Purpose: Aurora kinases play a crucial role in cell-cycle control. Uncontrolled expression of aurora kinases causes aneuploidy and tumor growth. As conservative treatment options for advanced gastroenteropancreatic neuroendocrine tumors (GEP-NET) are disappointing, aurora kinases may be an interesting target for novel therapeutic strategies. Experimental Design: Human GEP-NETs were tested for aurora kinase expression. The efficacy of the new aurora kinase inhibitor danusertib was evaluated in two human GEP-NET cell lines (BON1 and QGP) in vitro and in vivo. Results: The majority of ten insulinomas and all 33 nonfunctional pancreatic or midgut GEP-NETs expressed aurora A despite a mostly high degree of cell differentiation. Both human GEP-NET cell lines expressed aurora kinase A and B, and high Ser10 phosphorylation of histone H3 revealed increased aurora B activity. Remarkably, danusertib led to cell-cycle arrest and completely inhibited cell proliferation of the GEP-NET cells in vitro. Decreased phosphorylation of histone H3 indicated effective aurora B inhibition. In a subcutaneous murine xenograft model, danusertib significantly reduced tumor growth in vivo compared with controls or mice treated with streptozotocine/5-fluorouracil. As a consequence, decreased levels of tumor marker chromogranin A were found in mouse serum samples. In a newly developed orthotopic model for GEP-NET liver metastases by intrasplenic tumor cell transplantation, dynamic MRI proved significant growth inhibition of BON1- and QGP-derived liver metastases. Conclusions: These results show that danusertib may impose a new therapeutic strategy for aurora kinase expressing metastasized GEP-NETs. ©2012 AACR. Source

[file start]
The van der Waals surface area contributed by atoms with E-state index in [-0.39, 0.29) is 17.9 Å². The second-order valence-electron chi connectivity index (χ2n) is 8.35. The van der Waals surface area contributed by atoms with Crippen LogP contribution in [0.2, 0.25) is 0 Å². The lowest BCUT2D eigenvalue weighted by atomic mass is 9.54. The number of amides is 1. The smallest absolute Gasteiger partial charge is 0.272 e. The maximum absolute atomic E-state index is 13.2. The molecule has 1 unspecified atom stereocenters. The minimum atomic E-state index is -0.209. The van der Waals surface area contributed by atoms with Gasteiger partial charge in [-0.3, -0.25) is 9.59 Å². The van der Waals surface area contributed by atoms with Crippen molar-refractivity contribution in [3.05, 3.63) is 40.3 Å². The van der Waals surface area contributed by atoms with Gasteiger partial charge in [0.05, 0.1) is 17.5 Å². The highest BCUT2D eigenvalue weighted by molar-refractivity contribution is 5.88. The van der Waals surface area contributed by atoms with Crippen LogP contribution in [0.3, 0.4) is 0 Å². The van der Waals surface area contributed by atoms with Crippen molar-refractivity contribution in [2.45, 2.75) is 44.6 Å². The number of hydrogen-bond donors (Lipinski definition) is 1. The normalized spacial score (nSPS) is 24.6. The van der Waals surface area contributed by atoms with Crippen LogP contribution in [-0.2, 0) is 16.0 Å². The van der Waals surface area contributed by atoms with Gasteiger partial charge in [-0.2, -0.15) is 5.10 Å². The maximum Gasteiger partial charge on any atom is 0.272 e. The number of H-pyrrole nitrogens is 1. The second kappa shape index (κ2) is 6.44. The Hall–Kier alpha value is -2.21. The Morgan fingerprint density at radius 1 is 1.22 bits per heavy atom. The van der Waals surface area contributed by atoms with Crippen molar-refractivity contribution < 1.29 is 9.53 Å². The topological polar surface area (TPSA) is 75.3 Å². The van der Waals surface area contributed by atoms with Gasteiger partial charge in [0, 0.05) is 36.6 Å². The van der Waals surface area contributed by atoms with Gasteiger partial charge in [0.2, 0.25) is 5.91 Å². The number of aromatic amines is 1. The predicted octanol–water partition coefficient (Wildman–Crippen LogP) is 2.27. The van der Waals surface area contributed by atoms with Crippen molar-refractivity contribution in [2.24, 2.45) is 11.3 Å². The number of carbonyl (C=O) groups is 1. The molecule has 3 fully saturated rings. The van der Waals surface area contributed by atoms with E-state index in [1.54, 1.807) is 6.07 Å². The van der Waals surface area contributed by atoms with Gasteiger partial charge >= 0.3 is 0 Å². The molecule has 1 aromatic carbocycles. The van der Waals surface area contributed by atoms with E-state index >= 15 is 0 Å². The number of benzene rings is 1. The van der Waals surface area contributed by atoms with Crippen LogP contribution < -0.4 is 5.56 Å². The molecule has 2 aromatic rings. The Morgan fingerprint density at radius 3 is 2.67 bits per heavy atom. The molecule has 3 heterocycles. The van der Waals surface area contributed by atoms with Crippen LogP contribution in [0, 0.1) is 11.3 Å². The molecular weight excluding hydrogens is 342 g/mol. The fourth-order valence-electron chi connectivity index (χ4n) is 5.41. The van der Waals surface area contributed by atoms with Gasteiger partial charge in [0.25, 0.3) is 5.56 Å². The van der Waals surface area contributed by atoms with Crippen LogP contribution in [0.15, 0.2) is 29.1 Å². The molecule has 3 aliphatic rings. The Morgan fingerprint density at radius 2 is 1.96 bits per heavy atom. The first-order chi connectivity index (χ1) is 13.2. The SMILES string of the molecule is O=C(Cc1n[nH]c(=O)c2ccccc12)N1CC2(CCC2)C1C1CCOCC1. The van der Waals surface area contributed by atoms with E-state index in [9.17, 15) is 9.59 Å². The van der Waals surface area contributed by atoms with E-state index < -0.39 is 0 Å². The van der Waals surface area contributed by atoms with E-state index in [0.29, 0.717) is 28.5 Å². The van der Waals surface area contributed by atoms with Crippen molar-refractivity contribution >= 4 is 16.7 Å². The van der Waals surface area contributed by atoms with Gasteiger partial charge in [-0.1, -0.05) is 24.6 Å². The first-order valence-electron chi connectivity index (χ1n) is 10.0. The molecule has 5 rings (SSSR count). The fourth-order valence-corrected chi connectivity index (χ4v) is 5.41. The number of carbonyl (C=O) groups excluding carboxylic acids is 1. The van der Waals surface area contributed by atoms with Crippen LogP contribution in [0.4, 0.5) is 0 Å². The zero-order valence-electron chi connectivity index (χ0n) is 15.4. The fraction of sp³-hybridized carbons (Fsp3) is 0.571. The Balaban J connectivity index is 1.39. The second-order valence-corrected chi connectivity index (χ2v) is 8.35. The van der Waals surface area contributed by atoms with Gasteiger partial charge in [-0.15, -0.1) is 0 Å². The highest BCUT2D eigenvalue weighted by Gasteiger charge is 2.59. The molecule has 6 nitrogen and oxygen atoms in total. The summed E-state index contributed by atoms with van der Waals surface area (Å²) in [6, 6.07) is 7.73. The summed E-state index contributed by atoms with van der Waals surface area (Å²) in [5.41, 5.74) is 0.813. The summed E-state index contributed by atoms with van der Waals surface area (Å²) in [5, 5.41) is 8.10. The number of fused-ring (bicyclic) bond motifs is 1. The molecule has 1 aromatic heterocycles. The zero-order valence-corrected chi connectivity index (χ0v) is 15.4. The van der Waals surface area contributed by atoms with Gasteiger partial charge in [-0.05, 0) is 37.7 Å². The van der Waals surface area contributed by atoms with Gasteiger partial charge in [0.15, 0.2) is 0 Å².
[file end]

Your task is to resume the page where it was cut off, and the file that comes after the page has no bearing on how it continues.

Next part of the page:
Dilated cardiomyopathy (DCM) is one of the leading causes of heart failure in the western world but there is still no specific and early diagnosis available. Besides a genetic predisposition and viral infections, autoimmune reactions play an important role in the pathogenesis of DCM. The beta1-adrenergic receptor (beta1-AR) has been described as the major target structure in autoimmune DCM. In this study a recombinant GST-beta1-AR fusion protein comprising the second extracellular loop was generated as a target for the analysis of autoantibodies in sera from 115 patients with different heart failure diseases (41 DCM, 30 non-ischemic secondary cardiomyopathy [NISCM], 44 coronary artery disease [CAD]). Sera were collected from a non-selected population of heart failure patients in consecutive order. Autoantibodies against the beta1-AR were detected in 37% of DCM, 30% of NISCM, and 36% of CAD patients but none of the controls were positive. Furthermore, our data show that cardiomyopathy patients with anti-beta1-AR antibodies are younger (54 years vs. 61 years [DCM], 53 years vs. 56 years [NISCM], 61 years vs. 61 years [CAD]. Regardless of diagnosis antibody-positive patients had lower EF levels (29% vs. 32%, p = 0.0001 [DCM]; 23% vs. 25%, p < 0.0001 [NISCM]; 23% vs. 25%, p < 0.0001 [CAD]) than the antibody-negative counterparts but, nevertheless, also lower NT-proBNP levels compared to antibody negative patients (567 pg/mL vs. 1296 pg/mL, p = 0.0005 [DCM]; 224 pg/mL vs. 1135 pg/mL, p = 0.0002 [NISCM]; 605 pg/mL vs. 940 pg/mL, p = 0.0005 [CAD]). We conclude that DCM patients should be further characterized and differentiated by the detection of autoantibodies against beta1-AR. Autoimmune DCM patients are younger compared with their non-autoimmune counterparts, possibly due to the autoimmune trigger of the disease or reflecting an early stage of the disease. Surprisingly, the autoimmune patients have worse clinical manifestations but show less excessive NT-proBNP levels. It is not clear yet, though, whether these autoantibodies have a direct impact on the NT-proBNP levels. Whether or not these data are a consequence of pathogenic antibodies has to be elucidated in further studies. Source